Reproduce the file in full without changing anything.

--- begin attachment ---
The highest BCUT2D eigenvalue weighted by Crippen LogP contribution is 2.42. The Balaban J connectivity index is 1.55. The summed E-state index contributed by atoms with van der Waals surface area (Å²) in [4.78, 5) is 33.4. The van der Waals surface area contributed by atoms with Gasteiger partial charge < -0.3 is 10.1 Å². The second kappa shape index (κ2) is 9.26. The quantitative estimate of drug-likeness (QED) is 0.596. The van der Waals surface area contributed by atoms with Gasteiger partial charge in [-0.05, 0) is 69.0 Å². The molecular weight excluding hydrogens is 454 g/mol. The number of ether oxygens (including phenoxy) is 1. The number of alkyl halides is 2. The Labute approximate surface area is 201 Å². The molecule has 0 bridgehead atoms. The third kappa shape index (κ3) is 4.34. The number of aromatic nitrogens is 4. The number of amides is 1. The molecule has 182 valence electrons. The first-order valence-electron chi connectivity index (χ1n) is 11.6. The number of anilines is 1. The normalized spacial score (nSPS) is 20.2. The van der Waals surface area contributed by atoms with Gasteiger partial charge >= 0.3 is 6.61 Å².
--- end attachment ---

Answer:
The highest BCUT2D eigenvalue weighted by Crippen LogP contribution is 2.42. The Balaban J connectivity index is 1.55. The summed E-state index contributed by atoms with van der Waals surface area (Å²) in [4.78, 5) is 33.4. The van der Waals surface area contributed by atoms with Gasteiger partial charge < -0.3 is 10.1 Å². The second kappa shape index (κ2) is 9.26. The quantitative estimate of drug-likeness (QED) is 0.596. The van der Waals surface area contributed by atoms with Gasteiger partial charge in [-0.05, 0) is 69.0 Å². The molecular weight excluding hydrogens is 454 g/mol. The number of ether oxygens (including phenoxy) is 1. The number of alkyl halides is 2. The Labute approximate surface area is 201 Å². The molecule has 0 bridgehead atoms. The third kappa shape index (κ3) is 4.34. The number of aromatic nitrogens is 4. The number of amides is 1. The molecule has 182 valence electrons. The first-order valence-electron chi connectivity index (χ1n) is 11.6. The number of anilines is 1. The normalized spacial score (nSPS) is 20.2. The van der Waals surface area contributed by atoms with Gasteiger partial charge >= 0.3 is 6.61 Å².